So as the denizens of this Theology Studio sort out the kind of community it’s to be, this discernment must be done with an awareness that it’s taking shape in fairly hostile territory. Freneticism and narcissism are the virtues of the Facebook Timeline, where temperance and humility should - as Pecknold has argued - rule the theological roost. I’m happy to see the reflective process post-comment storm, when Tony Baker posted the light-hearted but not light-weight “9 anathemas.”
The call to ecclesia
In closing, I’ll note that most of what I’ve done above is negative. And as I’m nearly out of space, my constructive comments will be brief. As someone who is on the fuzzy line between Gen-X and Gen-Y, between digital native and digital sojourner, but with some significant immersion in digital technology, I’m convinced that “the cloud” will only continue to envelop us more, perhaps becoming a kind of fog. If the church is to be the church in the digital age, it must see how virtual communities cannot stand in for embodiment in local communities of Christian discourse and practices (even sacraments; a hard word for an Anabaptist to utter). Indeed, in order to protect against the vices of the digital age and realize the virtues of the Spirit - including within theological discourse - we must be committed and discipled to local expressions of the one, global body of Christ, the church. Virtuous online discourse must emerge from such communities, constantly forming and reforming social imaginations and bodies in the practices of Christian life together.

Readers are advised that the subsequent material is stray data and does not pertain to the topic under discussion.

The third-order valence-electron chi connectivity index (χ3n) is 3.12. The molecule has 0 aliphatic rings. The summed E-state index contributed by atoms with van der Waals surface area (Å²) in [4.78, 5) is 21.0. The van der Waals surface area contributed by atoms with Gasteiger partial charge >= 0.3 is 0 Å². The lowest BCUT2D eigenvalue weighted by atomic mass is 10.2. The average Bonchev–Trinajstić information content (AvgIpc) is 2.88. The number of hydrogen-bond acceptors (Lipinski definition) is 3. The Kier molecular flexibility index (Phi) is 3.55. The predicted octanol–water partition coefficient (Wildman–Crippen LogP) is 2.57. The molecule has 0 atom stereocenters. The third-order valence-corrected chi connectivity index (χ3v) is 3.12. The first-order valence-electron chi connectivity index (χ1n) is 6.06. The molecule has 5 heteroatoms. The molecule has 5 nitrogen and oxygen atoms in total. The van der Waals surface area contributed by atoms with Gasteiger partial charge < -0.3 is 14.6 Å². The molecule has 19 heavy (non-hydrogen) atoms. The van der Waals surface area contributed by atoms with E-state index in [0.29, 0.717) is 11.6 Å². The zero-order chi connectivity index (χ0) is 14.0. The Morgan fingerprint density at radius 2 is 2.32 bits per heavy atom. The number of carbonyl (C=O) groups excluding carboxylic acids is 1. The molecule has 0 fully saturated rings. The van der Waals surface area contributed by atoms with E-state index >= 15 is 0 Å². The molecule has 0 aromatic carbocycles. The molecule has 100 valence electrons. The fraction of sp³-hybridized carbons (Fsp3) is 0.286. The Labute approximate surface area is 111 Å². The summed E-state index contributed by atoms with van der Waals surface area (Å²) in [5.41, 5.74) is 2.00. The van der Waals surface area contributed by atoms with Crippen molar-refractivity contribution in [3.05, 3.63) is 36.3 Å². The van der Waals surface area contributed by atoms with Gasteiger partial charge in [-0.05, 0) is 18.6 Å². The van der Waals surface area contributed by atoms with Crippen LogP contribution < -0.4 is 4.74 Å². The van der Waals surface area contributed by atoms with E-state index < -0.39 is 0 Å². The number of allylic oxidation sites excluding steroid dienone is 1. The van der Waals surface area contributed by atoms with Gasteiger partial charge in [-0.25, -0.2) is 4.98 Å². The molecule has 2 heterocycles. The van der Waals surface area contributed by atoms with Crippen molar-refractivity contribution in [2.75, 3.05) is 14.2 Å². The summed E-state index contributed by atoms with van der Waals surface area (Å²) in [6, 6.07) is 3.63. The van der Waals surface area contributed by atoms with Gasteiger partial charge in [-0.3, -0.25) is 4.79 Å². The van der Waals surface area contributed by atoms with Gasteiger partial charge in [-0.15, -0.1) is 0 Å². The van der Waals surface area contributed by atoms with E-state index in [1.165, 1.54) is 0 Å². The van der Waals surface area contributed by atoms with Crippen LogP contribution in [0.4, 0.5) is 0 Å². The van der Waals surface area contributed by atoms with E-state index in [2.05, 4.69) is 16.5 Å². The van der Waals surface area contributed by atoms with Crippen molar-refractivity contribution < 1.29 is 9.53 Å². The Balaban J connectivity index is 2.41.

Brian R. Gumm is a licensed minister in the Church of the Brethren and a recent graduate of Eastern Mennonite University's Seminary (MDiv) and Center for Justice and Peacebuilding (MA). Now discerning future ministry, Brian is working at EMU in Harrisonburg, Virginia, and actively blogs at Restorative Theology (http://restorativetheology.blogspot.com/).
I think narcissism is not a virtue of Facebook or any other web platform. Narcissism is a vice of persons. Technological advancements may have made peoples narcissism more accessible, though it certainly did not create peoples narcissism. Clearly, the church has as of yet been impotent in forming persons to be virtuous (particularly humble) in most any environment; and this is nowhere more prevalent than in the explosion at the beginning of the Theology Studio. The virtual world exploited a weakness (or incompetence) in Christian formation. The answer is not for the church to “protect against the vices of the digital age,” it is not to go defensive. Clearly, the vices are in the church and the church can hardly defend against itself. Rather, it will take brave, thoughtful, humble practitioners who are equipped for discursive practice to engage, educate, and love in all facets including the web.We need not demonize technology as “institutionalized economic individualism.” We should rather, perhaps, be thankful that the inconsistences or inadequacies of Christian formation in the church are brought abruptly in full view by the virtual world. No longer will ministers be able to hide behind rhetoric, or liturgy, or process hoping that these will, by some miracle, transform practitioners. On the contrary, it will take brave, thoughtful, humble followers of Christ who are equipped for discursive practice to engage, educate and love the people made readily available by the web.